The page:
'Life, Above All' — measured tale of AIDS in South Africa
In the film "Life, Above All," a mix of nonprofessional and professional actors drives home a powerful, carefully paced story about a 12-year-old South African girl facing destructive rumors and superstitions surrounding her AIDS-afflicted mother. The movie stars Khomotso Manyaka and was directed by Oliver Schmitz. It is playing at the Varsity, in Seattle.
Special to The Seattle Times
'Life, Above All,' with Khomotso Manyaka, Lerato Mvelase, Keaobaka Makanyane, Tinah Mnumzana, Harriet Manamela and directed by Oliver Schmitz. Written by Dennis Foon, based on a novel by Allan Stratton. 100 minutes. Rated PG-13 for mature thematic material and some sexual content. Varsity.
The South African drama "Life, Above All" is more than half over before anyone on screen actually says what is so painfully obvious: AIDS has taken a toll on the life of the film's 12-year-old heroine, Chanda (newcomer Khomotso Manyaka).
Not that Chanda herself is ill. But the film opens with scenes of the resilient, resourceful girl shouldering grim responsibility for the burial of her infant sister, whose death seems mysterious until we meet her debilitated mother, Lillian (Lerato Mvelase). Wasted, with bruiselike areas on her skin, Lillian clearly has symptoms of the disease. The impact of AIDS on Chanda's family has been enormous and continues to grow, resulting in betrayals, severed relationships and Chanda's interrupted education.
Yet none of that is as cruel or destructive as the rumors, superstitions and politely sublimated rage swirling around these unfortunate characters in their rural township. As with everything else in "Life, Above All," we discover in a measured way the full extent of fear and resentment about AIDS in this African community. There is superficial goodwill among neighbors, but visible panic and bigotry in the margins of daily life. Chanda's fiendishly bitter aunt (Tinah Mnumzana) blames Lillian for contracting HIV from her wayward husband.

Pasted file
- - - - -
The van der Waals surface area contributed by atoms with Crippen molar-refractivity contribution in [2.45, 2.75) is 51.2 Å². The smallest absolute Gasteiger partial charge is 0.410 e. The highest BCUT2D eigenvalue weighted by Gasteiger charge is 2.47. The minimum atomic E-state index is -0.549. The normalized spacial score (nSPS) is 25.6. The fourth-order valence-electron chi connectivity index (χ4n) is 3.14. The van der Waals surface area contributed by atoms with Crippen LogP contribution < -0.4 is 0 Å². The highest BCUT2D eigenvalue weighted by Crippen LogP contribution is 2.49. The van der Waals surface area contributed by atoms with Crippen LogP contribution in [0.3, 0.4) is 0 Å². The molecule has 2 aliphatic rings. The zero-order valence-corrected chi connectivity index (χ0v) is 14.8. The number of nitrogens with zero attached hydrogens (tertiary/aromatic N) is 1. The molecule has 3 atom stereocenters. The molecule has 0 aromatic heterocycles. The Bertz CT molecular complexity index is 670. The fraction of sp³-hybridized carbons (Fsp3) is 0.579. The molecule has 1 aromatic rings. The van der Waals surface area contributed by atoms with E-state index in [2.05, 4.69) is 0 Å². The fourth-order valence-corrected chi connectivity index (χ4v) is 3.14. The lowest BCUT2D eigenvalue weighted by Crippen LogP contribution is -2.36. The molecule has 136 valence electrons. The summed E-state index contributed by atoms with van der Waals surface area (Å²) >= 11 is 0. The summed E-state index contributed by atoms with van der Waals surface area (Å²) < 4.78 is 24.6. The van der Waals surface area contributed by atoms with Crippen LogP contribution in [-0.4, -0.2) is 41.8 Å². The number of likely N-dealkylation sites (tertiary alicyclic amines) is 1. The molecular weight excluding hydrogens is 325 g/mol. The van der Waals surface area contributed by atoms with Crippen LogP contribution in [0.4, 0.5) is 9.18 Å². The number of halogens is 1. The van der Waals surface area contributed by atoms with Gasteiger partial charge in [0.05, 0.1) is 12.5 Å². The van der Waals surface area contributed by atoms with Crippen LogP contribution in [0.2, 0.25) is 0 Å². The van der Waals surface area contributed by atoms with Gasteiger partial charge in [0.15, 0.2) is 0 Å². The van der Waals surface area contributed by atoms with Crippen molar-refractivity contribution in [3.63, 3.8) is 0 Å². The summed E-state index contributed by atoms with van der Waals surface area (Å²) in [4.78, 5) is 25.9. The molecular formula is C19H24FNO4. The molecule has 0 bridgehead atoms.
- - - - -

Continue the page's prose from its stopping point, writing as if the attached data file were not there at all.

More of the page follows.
It's Chanda who bravely confronts the apocalyptic terror and shame just below a society's surface when she undertakes a journey late in this topical tale. Even before that, she has to contend with the irrationality of the film's most fascinating character, a neighbor named Mrs. Tafa (Harriet Manamela), whose various acts of kindness are offset by a near-hysterical need to link Lillian's troubles to demons, poor nutrition — anything but the truth.
There is less in-your-face grit in Cape Town-born director Oliver Schmitz's vision for this film than there is a careful pacing of somber revelations. Its universal message about hatred born of ignorance builds on itself that way — an honest reflection, not a platitude.
Tom Keogh: firstname.lastname@example.org
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